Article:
Figure 2. Molecular-based classification of SALS. (A) Unsupervised hierarchical clustering (similarity measure: Pearson centered; linkage rule: average) was used to cluster control (10 fresh-frozen motor cortex samples from non-neurological patients) and SALS patients (31 fresh-frozen motor cortex samples) on the basis of the similarity in expression profiles of the most “hypervariable genes” (9.646 genes with a standard deviation >1.5). The same clustering method clearly distinguished two SALS subgroups (SALS1 and SALS2), each associated to differentially expressed genes and pathways. In this two-dimensional presentation, each row represents a single gene and each column a motor cortex from control or SALS patients. As shown in the color bar, highly expressed genes are shown in orange, down-regulated genes in blue, no change in white. In the dendrograms shown (left and top), the length and the subdivision of the branches display the relatedness of the expression of the probes and the motor cortex (top). The disease state is marked as follows: controls patients are indicated by brown rectangles and SALS patients by red rectangles. In the cluster panel, red rectangle refers to control patients, brown to SALS1 and blue to SALS2 patients. For further details, the reader is referred to Aronica et al. (2015). (B) Functional pathways deregulated in clustered SALS patients. Orange boxes represent signaling pathways significantly up-regulated, blue bars down-regulated, green bars both up- and down-regulated, white bars indicate no significant change. Figure adapted from Morello and Cavallaro (2015).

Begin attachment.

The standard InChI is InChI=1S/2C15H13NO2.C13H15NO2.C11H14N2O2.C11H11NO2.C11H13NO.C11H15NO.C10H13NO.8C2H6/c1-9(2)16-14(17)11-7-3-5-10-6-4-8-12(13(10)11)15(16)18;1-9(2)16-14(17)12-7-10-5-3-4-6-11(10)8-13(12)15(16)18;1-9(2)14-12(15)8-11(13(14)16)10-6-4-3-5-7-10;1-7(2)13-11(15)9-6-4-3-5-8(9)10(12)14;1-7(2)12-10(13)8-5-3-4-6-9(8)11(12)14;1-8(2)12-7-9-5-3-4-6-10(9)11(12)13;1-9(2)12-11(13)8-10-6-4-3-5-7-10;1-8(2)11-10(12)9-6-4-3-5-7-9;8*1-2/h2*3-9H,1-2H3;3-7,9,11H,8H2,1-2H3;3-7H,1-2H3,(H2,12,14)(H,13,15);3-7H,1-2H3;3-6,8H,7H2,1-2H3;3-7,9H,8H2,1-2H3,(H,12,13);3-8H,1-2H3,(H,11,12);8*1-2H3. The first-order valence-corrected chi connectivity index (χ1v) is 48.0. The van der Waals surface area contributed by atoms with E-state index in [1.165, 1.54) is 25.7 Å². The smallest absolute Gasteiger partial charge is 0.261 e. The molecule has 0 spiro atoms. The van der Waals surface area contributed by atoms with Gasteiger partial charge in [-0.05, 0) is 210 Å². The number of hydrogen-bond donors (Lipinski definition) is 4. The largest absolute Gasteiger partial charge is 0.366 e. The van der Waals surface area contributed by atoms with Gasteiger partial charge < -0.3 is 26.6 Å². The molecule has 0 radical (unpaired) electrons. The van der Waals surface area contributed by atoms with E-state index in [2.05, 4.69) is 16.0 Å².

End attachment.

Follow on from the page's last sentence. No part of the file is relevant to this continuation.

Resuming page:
Recently, a good number of studies investigated and confirmed the existence of distinct molecular-based clusters of ALS patients, calling attention to the need for better understanding their mechanistic underpinnings and developing treatments based on specific forms of ALS (Jones et al., 2015; Tam et al., 2019; Vijayakumar et al., 2019). In particular, Tam et al. (2019) were able to stratify the transcriptomes by RNA-seq of a largely sporadic set of ALS patients’ motor cortex samples into three distinct molecular subgroups, two of which overlapped the molecular signatures observed in our ALS patient samples (Tam et al., 2019). Another study compared brain transcriptome profiles in SALS cases carrying and not carrying the C9orf72 repeat expansion, revealing both shared and distinct transcriptome changes and pathways associated with these two subsets of ALS cases (Prudencio et al., 2015). A further interesting aspect is the possibility of separating rapid and slow ALS in earlier phases of drug development. To this regard, whole-genome expression analysis conducted by Nardo et al. (2013) in ALS animal models identified specific key genes and molecular pathways associated with fast or slow disease progression, highlighting their role as putative molecular targets for future therapeutic strategies (Prudencio et al., 2015).